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neuron degeneration

WVSOM -- Medical Neuroanatomy -- Neuron Degeneration and Regeneration

Why is axonal transport necessary? no protein synthesis takes place in the axon so all proteins assembled in the soma needs to be transported to where needed
What is anterograde transport? movement of materials away from the cell body
What is retrograde transport? movement of materials toward the cell body
How are proteins transported thru the axon? on an intracellular railroad composed of microtubles. uses energy generated by oxidative phosphorylation.
Is axonal transport and electrical activity dependant on each other? no they are independant of each other
Explain how microtubules are arranged have a + and - end to the microtubule. They orient themselves where the + meets the - end and the + end is going away from the soma
Explain rapid anterograde transport moves at a rate of ~400 mm/day. Carries membrane proteins, vesicles and lipids. used for neuron maintenance
Explain slow anterograde transport Carries soluble enzymes and structural proteins such as the microtubule protein, tubulin. Slow transport rate and it is what determines the rate of recovery fllowing neuron injury. ~1mm/day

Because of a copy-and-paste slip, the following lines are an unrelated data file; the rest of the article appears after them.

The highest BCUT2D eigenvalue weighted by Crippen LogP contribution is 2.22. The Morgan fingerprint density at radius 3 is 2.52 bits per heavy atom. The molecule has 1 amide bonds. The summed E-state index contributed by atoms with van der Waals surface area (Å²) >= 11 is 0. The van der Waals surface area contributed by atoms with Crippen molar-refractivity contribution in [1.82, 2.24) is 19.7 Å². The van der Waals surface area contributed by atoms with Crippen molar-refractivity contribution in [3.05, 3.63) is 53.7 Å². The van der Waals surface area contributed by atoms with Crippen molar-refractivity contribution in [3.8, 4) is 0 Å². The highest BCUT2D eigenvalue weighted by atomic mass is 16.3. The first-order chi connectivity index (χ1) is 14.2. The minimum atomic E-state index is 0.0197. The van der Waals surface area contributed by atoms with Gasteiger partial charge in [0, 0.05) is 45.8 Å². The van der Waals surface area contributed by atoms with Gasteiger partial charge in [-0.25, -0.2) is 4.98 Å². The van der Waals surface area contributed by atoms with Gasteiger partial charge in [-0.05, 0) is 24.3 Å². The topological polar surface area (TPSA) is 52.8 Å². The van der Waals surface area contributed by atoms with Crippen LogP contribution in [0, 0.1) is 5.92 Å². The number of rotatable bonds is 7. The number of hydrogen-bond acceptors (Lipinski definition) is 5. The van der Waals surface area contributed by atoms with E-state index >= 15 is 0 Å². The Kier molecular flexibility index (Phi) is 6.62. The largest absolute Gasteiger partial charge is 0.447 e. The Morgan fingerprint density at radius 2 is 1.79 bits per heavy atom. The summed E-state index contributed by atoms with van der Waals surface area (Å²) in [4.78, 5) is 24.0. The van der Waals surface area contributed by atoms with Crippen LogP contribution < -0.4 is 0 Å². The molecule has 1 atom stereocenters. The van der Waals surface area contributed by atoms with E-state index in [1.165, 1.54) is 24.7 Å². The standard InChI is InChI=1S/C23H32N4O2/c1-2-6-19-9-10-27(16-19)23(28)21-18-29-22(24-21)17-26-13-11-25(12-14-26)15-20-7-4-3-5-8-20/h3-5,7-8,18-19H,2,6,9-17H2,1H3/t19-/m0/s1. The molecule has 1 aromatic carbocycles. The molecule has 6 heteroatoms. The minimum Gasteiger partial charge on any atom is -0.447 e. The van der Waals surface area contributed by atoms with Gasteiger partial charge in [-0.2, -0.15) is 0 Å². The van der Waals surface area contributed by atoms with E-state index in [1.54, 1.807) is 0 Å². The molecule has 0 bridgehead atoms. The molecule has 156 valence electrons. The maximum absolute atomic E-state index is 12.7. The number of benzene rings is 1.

What is kinesin an ATPase protein-complex needed for anterograde transport. Connects to both microtuble and the molecule to be transported. with ATP kinesin undergoes a conformational change that walks the molecule to the + end of the tubule
explain retrograde transport brings substances from the axon to the soma. Regulates metabolism in the cell. Some viruses and neurotoxins enter peripheral nerve endings and move to infect the neuronal soma via retrograde transport
What is dynein? ATPase that works similarly to kinesin except it moves in the opposite direction. used in retrograde transport.
Explain axon degeneration axonal segments distal to lesion degenerate. myelin sheaths srruound the distal parts and being ot break down. Occurs in direction of nerve impulse conduction.
Can CNS neurons regenerate after injury? no
What happens to an area where CNS neurons die? a glial scar forms
How do PNS regenerate? schwann cells remove the degenerated debris by phagocytosis over a period of months. Empty endoneural tubes lined with schwann cells remain. proximal axon stump begins to send out axonal sprouts in a growth cone. search for endoneural tubes
What is likelihood of long distance PNS regeneration? unlikely as they regenerate into wrong regions most times.
What happens if scar tissue is in the way of regenerating nerves? blocks regeneration and a plexiform neuroma occurs
What are the characteristics of regenerated axons? thin and unmyelinated
How do growth cones know where to go? endoneural tubes as well as the fact that post-synaptic targets of neurons secrete a growth factor to help direct them
What happens to damaged neurons in CNS? microglial cells phagocytose adn degernate debris and astrocytes from a glial scar tissue. no endoneurial tubes are formed.
Created by: tjamrose